I have to stop doing that which is wrong,
I have to commit myself not to do it again in the future, and
Regret. I have to regret having done it in the past.
If we think about those three things, in a certain kind of deep way, they are really all the same thing. It’s about stopping to do the thing that’s wrong. But there is three aspects to ‘stopping to doing the thing that’s wrong’.
There is a present aspect to it - stopping to do the things that’s wrong now.
There is a future aspect to it, which is -anticipating in the future that I am not going to do it again, and
There is a past aspect to it which is regretting now what it is that I’ve done in the past.
And in order as a human being to really let go of something that I’ve done wrong, I really need to do all those things;and that’s why memory is so important. Memory is not just about the past, it’s not about this cute thing that we take along with us. It’s about something that affects us every single day. It’s about things in the past we carry them with us and they change our present and they change our future as well. And that’s why memory is so important.
The Megillah is telling us about how to deal with memory and it’s telling us something very, very profound. You know, it’s all very fine when you have wonderful memories. But what about when you have painful memories? How do you deal with those painful memories? That’s what the Megillah is all about. It’s the challenge the Yehudah faces looking toward the children of Rachel; it’ s the challenge that the children of Rachel face, looking towards the children of Leah. How is it that Esther dealt with those painful memories?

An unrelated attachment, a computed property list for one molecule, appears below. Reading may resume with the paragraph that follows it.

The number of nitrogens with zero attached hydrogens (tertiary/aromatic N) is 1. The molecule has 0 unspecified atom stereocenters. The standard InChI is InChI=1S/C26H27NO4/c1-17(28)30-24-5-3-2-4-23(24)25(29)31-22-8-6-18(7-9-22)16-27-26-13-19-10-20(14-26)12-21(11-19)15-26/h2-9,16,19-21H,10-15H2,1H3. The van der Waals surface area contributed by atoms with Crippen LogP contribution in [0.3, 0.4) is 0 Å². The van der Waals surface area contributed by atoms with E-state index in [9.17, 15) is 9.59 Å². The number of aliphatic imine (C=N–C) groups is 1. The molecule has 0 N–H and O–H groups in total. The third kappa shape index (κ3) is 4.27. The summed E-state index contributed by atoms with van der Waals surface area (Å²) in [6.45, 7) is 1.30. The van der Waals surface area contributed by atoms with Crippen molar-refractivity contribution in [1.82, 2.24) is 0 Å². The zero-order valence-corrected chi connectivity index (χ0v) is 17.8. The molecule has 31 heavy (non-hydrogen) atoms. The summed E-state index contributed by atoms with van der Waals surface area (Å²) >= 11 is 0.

You know, there is a temptation. The temptation is to turn your back on memory, to say memory doesn’t matter, to take the painful times and say “ the painful times don’t matter I do not need to remember them. All I need to do is remember the happy times.” Isn’t that the easiest way to go forward? I think the Megillah teaches you it might be the easiest way but it doesn’t work.
Esther remembers the painful part of Benjamin’s relationship to Judah - they are very much there. They are so much there that they poison, as we talked about before, her first audience with the king. But maybe that’s necessary. Maybe you have to go through it. You have to really remember the bad things and you have to remember the good things. And then you have to tell yourself a story. Memory is that choice.You have to remember the bad and you have to remember the good. But how do you string them together? What story do you tell?
Do you tell a story to yourself in which the bad occupies front and center and the good is just a footnote. Or do you tell a story in which the good is a climatic moment and the bad just lead up to that? The later is the story that Esther chose to tell. She made a choice about how to deal with the bad and the good memories; about how to tell herself that story. And I think that’s what we can take from her. That idea that to be faithful to memory means to remember everything. We have the choice as to how we tell that story. We can colour our stories and we have the power to make a good out of them.